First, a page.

“Sure,” she said about the kale. “Maybe it’ll boost Mom’s immune system. It’s supposed to be really good for you.”
Pausing in front of the closest stand, she chose a particularly healthy-looking bunch of leafy greens and was just handing the vendor her money when she heard her name.
She turned to see Tiffany Martinez, a friend she’d gone to school with from fifth grade on, hurrying toward her in a short-sleeved, button-down blouse, sandals and shorts, similar to what she was wearing herself. Because Jada had had a baby just as everyone else was going off to college, her life had taken a completely different course, one that had put her out of sync with the group of friends she’d grown up with. For the first several years after moving to LA, she’d felt overlooked, abandoned, left behind, while everyone else went away to college and documented all the fun they had on social media. Watching them on her computer while struggling to raise a child when she was barely more than a child herself had only made that period of her life harder. But Tiffany had always been supportive and remained in touch. And everything was changing now that so many of their other friends were getting married and having children. Jada had been able to reconnect with several who still lived in the area.
Tiffany would always be her favorite, though. She was also the only one who knew Jada’s most guarded secret.
“Hey, Tiff.” She put the kale into her reusable tote and hung it on the back of Atticus’s wheelchair. Jada had told Tiffany she was going to the farmers’ market when they spoke on the phone last night, which was what had prompted Tiffany to come, too. Like Jada, she was recently divorced, only she didn’t have any kids, so she was always looking for things to do when she wasn’t working at the regional hospital as a nurse. They would’ve come together—they did a lot together—but Tiffany hadn’t wanted to change the chemistry of Jada’s morning with Atticus. “Glad you made it.”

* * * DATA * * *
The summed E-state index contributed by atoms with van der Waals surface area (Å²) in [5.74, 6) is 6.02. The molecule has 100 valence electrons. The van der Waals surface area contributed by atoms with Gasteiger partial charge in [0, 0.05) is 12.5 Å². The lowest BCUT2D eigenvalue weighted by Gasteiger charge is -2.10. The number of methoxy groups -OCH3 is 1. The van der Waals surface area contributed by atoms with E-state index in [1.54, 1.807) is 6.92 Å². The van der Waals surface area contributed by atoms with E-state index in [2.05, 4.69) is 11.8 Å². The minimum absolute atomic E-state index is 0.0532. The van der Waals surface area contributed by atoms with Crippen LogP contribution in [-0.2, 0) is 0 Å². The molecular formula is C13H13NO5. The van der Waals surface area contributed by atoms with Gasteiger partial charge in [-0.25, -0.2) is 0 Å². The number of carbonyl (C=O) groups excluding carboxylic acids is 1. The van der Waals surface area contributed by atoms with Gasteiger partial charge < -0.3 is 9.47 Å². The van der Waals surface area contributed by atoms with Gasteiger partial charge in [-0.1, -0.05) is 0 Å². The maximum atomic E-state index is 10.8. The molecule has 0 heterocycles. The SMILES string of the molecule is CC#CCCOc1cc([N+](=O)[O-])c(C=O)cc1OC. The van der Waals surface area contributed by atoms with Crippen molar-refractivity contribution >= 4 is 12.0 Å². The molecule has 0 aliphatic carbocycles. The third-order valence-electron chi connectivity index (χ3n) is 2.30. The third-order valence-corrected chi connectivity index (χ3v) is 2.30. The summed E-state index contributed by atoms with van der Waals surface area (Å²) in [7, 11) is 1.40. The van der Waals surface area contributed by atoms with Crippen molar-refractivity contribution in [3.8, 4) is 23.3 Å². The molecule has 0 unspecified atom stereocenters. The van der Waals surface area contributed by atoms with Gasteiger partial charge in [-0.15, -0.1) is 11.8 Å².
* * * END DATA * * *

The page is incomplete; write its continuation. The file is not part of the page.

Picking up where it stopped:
“I’ve been here for a while. I was just leaving when…” She tucked her curly red hair behind her ears as her eyes—so green and clear they were almost startling—darted to Atticus, a captive audience in his chair. “When I saw something that… Well, that reminded me of you and made me wonder if you were still here.”
So Tiffany hadn’t accidentally spotted her and come over to say hello? She’d come looking for her? “What was it?”
Again, Tiffany glanced uncomfortably at Atticus. “A person actually. Someone we knew a…a while ago.”
Jada’s heart began to pound as her friend’s behavior connected with the scare she’d had only a few minutes earlier. With the way Tiffany was acting, so flustered and overly aware of Atticus listening in… “Atticus, would you mind grabbing some purple onions while I talk to Tiffany?”
“Sure. No problem.” Seemingly relieved to escape the girl talk, he rolled away as Jada led Tiffany a few feet in the other direction, just to be safe.
“What is it?” she whispered. “Why do you look as though the world’s about to come to an end?”
Tiffany grabbed her forearms. “You don’t know? You haven’t seen him?”
Suspicion turned to outright fear. “Him? You don’t mean Maddox…”
“That’s exactly who I mean!”
Shit. She had seen him. The question was…had he seen her? And why was he in Silver Springs?
Jada swallowed hard. Had he returned because he’d learned about Maya?
That couldn’t be, could it? Her family had kept her pregnancy so quiet. She had easily been able to hide her rounding stomach beneath baggy clothes as school came to an end. Her parents had kept her home throughout the summer, her final trimester, so almost no one saw her looking unmistakably pregnant. And then she moved to LA with her newborn. Other than Tiffany, the few friends she’d kept in contact with over the years, and loosely at that, knew she’d married almost right out of high school, that she had a child and had recently divorced. But they didn’t know exactly when she’d met her husband or had Maya. Most assumed Maya belonged to her ex.